What Is Causing My Allergies in October?

If you suffer from allergies, then the end of the summer can bring a welcome respite from all the watery eyes, sneezing and coughing you’ve been experiencing all season — or so you hope. Unfortunately, your allergy symptoms can carry over into the fall. Here are the top four reasons your allergies are still around well into fall.

Ragweed

If you’re experiencing fall allergies, there’s a good chance that ragweed is to blame. While ragweed pollen begins releasing in late August, it can continue through September and October. About 75 percent of the people who suffer from spring allergies are also allergic to ragweed.

Allergies to ragweed can also trigger allergic reactions to some fruits and vegetables, such as bananas, melons and zucchini. Even if you don’t live near ragweed, it can still be a problem. The pollen can travel for hundreds of miles, bringing it to your area and triggering your allergies.

Mold Spores

If you’re thinking since you have no mold in your house, you’ll have no worries of an allergic reaction, think again. Mold likes damp, dark spaces and is found in more than just the basement, bathroom or kitchen. Mold can form in dark, wet spaces outside, such as in a pile of wet leaves. If you’re experiencing fall allergies, see if you can eliminate any mold in your area inside or outside your home.

Dust Mites

Dust mites aren’t just a spring and summer problem. They can get stirred up when you turn on the heat for the first time once it starts to get cold. They can trigger sneezes, coughs and runny noses, causing your allergies to flare in October and beyond.

Back to School

While everyone is excited for school to start, once the kids are back in school they can get exposed to any number of allergens. School buildings may have dust mites and mold that can cause their allergies to reemerge. Other potential allergy triggers found in schools include chalk and pet dander.

Struggling with allergies? The Allergy and Asthma Center will help you live your life without allergies. Contact us to see what we can do for you.

Dealing With Fall Allergy Season

Allergy and Asthma

Fall allergies, also known as hay fever or allergic rhinitis, affect between 40 and 60 million Americans annually according to the College of Allergy, Asthma & Immunology.

Hay fever occurs when a person’s mast cells — in conjunction with antibodies –release histamines in an effort to combat minor irritants such as dust, animal dandruff, pollen and insect excrement. While normally a positive, the release of histamines in a person with allergies is an overreaction that causes redness and swelling in an affected area.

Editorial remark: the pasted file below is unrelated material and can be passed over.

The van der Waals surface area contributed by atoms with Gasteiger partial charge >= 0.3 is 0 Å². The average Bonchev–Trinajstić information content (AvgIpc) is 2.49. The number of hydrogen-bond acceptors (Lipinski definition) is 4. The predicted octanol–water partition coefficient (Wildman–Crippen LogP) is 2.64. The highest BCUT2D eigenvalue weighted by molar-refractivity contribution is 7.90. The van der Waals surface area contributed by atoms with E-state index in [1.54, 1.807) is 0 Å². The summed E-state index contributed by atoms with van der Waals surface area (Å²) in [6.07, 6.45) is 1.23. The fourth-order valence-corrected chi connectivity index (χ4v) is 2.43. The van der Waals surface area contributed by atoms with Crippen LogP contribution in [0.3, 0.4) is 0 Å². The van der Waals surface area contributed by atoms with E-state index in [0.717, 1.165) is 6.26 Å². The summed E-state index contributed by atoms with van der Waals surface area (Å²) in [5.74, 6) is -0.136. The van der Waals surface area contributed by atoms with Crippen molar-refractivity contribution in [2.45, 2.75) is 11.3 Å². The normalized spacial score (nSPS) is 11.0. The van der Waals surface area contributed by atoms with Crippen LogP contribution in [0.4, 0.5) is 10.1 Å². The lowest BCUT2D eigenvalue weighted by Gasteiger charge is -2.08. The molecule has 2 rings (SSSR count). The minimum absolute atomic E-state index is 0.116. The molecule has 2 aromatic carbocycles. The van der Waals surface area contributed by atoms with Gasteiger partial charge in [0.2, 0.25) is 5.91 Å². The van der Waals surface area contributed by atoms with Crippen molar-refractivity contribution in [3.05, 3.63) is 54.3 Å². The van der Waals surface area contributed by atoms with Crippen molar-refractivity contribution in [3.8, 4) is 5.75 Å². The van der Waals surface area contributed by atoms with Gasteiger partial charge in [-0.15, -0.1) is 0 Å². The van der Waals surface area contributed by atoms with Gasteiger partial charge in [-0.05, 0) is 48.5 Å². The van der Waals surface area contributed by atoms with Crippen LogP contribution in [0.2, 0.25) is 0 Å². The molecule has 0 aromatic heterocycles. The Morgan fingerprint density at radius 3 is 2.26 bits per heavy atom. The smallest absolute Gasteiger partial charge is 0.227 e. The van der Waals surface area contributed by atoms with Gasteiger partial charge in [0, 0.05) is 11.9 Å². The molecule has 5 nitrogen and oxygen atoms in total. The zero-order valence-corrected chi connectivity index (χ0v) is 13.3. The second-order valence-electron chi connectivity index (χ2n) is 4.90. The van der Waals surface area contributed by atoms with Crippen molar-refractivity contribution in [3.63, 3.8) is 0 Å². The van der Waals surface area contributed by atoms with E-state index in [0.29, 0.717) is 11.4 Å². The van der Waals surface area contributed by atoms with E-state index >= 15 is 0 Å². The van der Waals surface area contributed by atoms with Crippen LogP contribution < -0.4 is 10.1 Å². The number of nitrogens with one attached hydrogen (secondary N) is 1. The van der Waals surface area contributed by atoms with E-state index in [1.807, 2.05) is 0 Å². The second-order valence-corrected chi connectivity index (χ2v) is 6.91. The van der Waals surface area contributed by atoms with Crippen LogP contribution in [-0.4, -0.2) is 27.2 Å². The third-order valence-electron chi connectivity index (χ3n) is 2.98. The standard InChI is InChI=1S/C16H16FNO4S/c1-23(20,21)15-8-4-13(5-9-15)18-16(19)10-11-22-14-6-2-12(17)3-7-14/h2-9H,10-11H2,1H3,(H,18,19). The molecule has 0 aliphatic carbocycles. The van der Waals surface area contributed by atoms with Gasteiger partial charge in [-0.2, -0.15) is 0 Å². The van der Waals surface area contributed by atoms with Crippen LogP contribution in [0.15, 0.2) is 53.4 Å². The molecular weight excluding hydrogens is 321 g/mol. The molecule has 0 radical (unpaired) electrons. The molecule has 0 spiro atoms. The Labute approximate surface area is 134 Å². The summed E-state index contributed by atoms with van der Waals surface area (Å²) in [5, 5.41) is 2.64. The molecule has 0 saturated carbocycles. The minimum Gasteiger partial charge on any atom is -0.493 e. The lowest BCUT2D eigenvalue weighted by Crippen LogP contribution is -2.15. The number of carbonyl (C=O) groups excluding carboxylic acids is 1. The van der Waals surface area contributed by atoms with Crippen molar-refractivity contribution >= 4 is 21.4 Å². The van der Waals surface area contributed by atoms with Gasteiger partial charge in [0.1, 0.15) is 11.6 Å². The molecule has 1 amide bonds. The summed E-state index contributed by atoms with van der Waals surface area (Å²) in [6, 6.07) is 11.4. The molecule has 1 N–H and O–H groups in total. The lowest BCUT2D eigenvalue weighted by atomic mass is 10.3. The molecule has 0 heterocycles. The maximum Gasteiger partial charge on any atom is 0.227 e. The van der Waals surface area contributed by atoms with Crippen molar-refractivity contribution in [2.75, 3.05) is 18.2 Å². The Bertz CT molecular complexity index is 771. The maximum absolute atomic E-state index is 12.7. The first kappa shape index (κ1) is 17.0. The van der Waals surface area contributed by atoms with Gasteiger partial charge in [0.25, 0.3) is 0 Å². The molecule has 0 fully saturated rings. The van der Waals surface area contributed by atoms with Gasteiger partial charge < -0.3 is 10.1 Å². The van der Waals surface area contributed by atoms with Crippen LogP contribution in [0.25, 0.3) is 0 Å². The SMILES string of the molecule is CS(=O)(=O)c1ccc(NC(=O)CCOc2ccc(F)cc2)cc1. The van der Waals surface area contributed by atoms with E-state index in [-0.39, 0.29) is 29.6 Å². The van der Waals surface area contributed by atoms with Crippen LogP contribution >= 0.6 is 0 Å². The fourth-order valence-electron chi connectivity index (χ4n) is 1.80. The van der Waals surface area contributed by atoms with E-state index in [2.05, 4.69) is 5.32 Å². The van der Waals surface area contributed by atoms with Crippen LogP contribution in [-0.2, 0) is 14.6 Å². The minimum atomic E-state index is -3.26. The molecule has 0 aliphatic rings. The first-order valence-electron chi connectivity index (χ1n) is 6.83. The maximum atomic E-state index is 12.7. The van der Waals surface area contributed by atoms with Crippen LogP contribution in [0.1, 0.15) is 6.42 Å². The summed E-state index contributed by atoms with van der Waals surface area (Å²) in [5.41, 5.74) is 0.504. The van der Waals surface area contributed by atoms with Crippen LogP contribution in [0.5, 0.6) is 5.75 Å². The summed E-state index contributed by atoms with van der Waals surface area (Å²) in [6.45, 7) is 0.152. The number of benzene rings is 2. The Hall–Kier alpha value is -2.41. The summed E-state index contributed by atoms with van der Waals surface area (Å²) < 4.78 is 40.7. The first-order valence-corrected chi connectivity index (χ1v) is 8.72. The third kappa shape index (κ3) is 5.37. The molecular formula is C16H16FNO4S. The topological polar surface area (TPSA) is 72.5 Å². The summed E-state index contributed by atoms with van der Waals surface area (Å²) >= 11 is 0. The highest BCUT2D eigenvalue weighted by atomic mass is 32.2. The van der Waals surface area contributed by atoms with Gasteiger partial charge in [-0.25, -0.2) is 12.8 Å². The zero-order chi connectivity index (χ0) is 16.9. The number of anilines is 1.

Hay fever is typically associated with red, itching eyes and an irritated nose and sinuses. But hay fever can also affect the skin on the arms, legs and body.

Causes of Hay Fever

Christian Nordqvist of Medical News Today explains that the most common causes of hay fever are:

  • Dust mites (their excrement)
  • Cockroach calyx
  • Wool
  • Fur
  • Dander – skin flakes (dandruff)
  • Fel d 1 – a protein found in cat saliva and sebaceous glands. Proteins from the urine, saliva or hair of household pets can cause allergic reactions in some people

Avoiding Hay Fever and Treating Symptoms

Preventing hay fever is far easier than treating the symptoms. In order to prevent hay fever, cleanliness is the fundamental component. Not only does that mean good hygiene and keeping a clean living environment, it also means keeping the air in a home clean.

Air Treatment Solutions

As many of the catalysts of hay fever are airborne pathogens, conditioning the air in your home and installing air filters are both effective means of reducing you and your family’s chances of getting fall allergies.

Another means of conditioning the air in your home is a dehumidifier. Dehumidifiers remove not only humidity from the air, but also irritants such as dust and animal dandruff that attach themselves to the moisture in air.

For more information about hay fever in general, preventative measures you can take, and the treatment of symptoms, contact San Jose, California’s Allergy and Asthma Center at 408-684-7401.

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